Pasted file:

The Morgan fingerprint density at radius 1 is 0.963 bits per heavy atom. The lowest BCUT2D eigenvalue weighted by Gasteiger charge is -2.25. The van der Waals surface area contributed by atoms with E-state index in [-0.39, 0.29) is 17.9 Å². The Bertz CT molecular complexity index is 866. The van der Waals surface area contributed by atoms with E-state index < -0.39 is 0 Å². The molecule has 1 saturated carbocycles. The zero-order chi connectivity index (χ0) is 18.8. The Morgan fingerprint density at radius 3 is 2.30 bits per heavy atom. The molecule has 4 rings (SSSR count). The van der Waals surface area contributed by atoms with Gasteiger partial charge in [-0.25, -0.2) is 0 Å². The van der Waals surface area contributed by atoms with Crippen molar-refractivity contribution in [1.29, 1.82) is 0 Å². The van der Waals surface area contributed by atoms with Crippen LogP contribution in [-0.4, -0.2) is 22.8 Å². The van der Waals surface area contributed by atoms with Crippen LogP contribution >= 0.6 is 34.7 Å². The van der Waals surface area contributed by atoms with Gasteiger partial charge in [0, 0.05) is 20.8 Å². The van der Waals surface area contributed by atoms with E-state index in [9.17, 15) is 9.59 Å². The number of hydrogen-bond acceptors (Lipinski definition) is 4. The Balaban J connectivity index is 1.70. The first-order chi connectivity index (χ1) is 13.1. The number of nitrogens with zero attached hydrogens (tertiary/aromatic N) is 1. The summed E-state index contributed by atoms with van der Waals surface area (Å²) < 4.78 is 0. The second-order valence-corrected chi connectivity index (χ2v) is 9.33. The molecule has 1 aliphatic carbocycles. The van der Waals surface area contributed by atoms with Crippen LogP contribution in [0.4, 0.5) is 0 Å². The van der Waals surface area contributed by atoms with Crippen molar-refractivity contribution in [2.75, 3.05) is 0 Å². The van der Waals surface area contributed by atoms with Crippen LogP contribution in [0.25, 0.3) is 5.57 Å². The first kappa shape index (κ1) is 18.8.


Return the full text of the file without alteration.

The Morgan fingerprint density at radius 1 is 0.963 bits per heavy atom. The lowest BCUT2D eigenvalue weighted by Gasteiger charge is -2.25. The van der Waals surface area contributed by atoms with E-state index in [-0.39, 0.29) is 17.9 Å². The Bertz CT molecular complexity index is 866. The van der Waals surface area contributed by atoms with E-state index < -0.39 is 0 Å². The molecule has 1 saturated carbocycles. The zero-order chi connectivity index (χ0) is 18.8. The Morgan fingerprint density at radius 3 is 2.30 bits per heavy atom. The molecule has 4 rings (SSSR count). The van der Waals surface area contributed by atoms with Gasteiger partial charge in [-0.25, -0.2) is 0 Å². The van der Waals surface area contributed by atoms with Crippen molar-refractivity contribution in [1.29, 1.82) is 0 Å². The van der Waals surface area contributed by atoms with Crippen LogP contribution in [-0.4, -0.2) is 22.8 Å². The van der Waals surface area contributed by atoms with Crippen LogP contribution >= 0.6 is 34.7 Å². The van der Waals surface area contributed by atoms with Gasteiger partial charge in [0, 0.05) is 20.8 Å². The van der Waals surface area contributed by atoms with E-state index in [9.17, 15) is 9.59 Å². The number of hydrogen-bond acceptors (Lipinski definition) is 4. The Balaban J connectivity index is 1.70. The first-order chi connectivity index (χ1) is 13.1. The number of nitrogens with zero attached hydrogens (tertiary/aromatic N) is 1. The summed E-state index contributed by atoms with van der Waals surface area (Å²) < 4.78 is 0. The second-order valence-corrected chi connectivity index (χ2v) is 9.33. The molecule has 1 aliphatic carbocycles. The van der Waals surface area contributed by atoms with Crippen LogP contribution in [0.4, 0.5) is 0 Å². The van der Waals surface area contributed by atoms with Crippen molar-refractivity contribution in [2.75, 3.05) is 0 Å². The van der Waals surface area contributed by atoms with Crippen LogP contribution in [0.25, 0.3) is 5.57 Å². The first kappa shape index (κ1) is 18.8.